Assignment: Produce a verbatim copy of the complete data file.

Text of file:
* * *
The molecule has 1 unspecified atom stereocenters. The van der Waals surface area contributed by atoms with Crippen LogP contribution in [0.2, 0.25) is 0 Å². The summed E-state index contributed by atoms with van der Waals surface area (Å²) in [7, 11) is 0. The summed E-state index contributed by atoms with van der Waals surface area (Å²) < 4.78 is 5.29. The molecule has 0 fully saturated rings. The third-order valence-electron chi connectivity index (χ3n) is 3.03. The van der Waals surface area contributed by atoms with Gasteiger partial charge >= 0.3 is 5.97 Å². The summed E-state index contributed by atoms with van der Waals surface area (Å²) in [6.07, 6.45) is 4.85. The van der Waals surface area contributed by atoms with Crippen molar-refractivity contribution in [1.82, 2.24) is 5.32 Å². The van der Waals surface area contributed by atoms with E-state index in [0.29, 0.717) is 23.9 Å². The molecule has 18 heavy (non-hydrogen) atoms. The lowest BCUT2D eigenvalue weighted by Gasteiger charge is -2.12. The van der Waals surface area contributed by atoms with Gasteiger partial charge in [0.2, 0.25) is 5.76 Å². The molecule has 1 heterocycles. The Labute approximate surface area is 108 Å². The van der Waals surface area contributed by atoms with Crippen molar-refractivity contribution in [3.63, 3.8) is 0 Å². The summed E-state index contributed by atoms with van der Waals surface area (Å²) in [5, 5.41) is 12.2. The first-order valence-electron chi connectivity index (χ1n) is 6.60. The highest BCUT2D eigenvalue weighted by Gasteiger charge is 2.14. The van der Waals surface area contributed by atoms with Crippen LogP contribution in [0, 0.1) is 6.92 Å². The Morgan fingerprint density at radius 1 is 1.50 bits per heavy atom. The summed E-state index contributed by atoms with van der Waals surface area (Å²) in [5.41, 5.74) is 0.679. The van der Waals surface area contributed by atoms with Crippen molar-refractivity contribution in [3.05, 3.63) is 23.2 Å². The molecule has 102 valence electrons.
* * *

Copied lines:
The molecule has 1 unspecified atom stereocenters. The van der Waals surface area contributed by atoms with Crippen LogP contribution in [0.2, 0.25) is 0 Å². The summed E-state index contributed by atoms with van der Waals surface area (Å²) in [7, 11) is 0. The summed E-state index contributed by atoms with van der Waals surface area (Å²) < 4.78 is 5.29. The molecule has 0 fully saturated rings. The third-order valence-electron chi connectivity index (χ3n) is 3.03. The van der Waals surface area contributed by atoms with Gasteiger partial charge >= 0.3 is 5.97 Å². The summed E-state index contributed by atoms with van der Waals surface area (Å²) in [6.07, 6.45) is 4.85. The van der Waals surface area contributed by atoms with Crippen molar-refractivity contribution in [1.82, 2.24) is 5.32 Å². The van der Waals surface area contributed by atoms with E-state index in [0.29, 0.717) is 23.9 Å². The molecule has 18 heavy (non-hydrogen) atoms. The lowest BCUT2D eigenvalue weighted by Gasteiger charge is -2.12. The van der Waals surface area contributed by atoms with Gasteiger partial charge in [0.2, 0.25) is 5.76 Å². The molecule has 1 heterocycles. The Labute approximate surface area is 108 Å². The van der Waals surface area contributed by atoms with Crippen molar-refractivity contribution in [3.63, 3.8) is 0 Å². The summed E-state index contributed by atoms with van der Waals surface area (Å²) in [5, 5.41) is 12.2. The first-order valence-electron chi connectivity index (χ1n) is 6.60. The highest BCUT2D eigenvalue weighted by Gasteiger charge is 2.14. The van der Waals surface area contributed by atoms with Crippen LogP contribution in [0, 0.1) is 6.92 Å². The Morgan fingerprint density at radius 1 is 1.50 bits per heavy atom. The summed E-state index contributed by atoms with van der Waals surface area (Å²) in [5.41, 5.74) is 0.679. The van der Waals surface area contributed by atoms with Crippen molar-refractivity contribution in [3.05, 3.63) is 23.2 Å². The molecule has 102 valence electrons.